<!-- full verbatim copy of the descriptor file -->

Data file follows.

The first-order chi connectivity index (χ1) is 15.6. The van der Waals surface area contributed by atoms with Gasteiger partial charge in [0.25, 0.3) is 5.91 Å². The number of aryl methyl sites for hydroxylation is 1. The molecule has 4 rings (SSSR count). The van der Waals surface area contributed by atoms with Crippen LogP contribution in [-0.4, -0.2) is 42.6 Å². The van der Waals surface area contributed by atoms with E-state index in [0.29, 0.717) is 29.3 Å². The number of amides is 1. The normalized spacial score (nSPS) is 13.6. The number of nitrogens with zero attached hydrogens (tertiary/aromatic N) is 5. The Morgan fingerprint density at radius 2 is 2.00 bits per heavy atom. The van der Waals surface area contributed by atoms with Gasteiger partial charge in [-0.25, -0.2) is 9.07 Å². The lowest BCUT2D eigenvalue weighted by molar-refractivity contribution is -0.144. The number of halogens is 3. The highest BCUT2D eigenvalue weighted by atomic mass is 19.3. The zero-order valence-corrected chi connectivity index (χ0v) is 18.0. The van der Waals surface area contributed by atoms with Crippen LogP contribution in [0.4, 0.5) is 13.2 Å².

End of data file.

The first-order chi connectivity index (χ1) is 15.6. The van der Waals surface area contributed by atoms with Gasteiger partial charge in [0.25, 0.3) is 5.91 Å². The number of aryl methyl sites for hydroxylation is 1. The molecule has 4 rings (SSSR count). The van der Waals surface area contributed by atoms with Crippen LogP contribution in [-0.4, -0.2) is 42.6 Å². The van der Waals surface area contributed by atoms with E-state index in [0.29, 0.717) is 29.3 Å². The number of amides is 1. The normalized spacial score (nSPS) is 13.6. The number of nitrogens with zero attached hydrogens (tertiary/aromatic N) is 5. The Morgan fingerprint density at radius 2 is 2.00 bits per heavy atom. The van der Waals surface area contributed by atoms with Gasteiger partial charge in [-0.25, -0.2) is 9.07 Å². The lowest BCUT2D eigenvalue weighted by molar-refractivity contribution is -0.144. The number of halogens is 3. The highest BCUT2D eigenvalue weighted by atomic mass is 19.3. The zero-order valence-corrected chi connectivity index (χ0v) is 18.0. The van der Waals surface area contributed by atoms with Crippen LogP contribution in [0.4, 0.5) is 13.2 Å².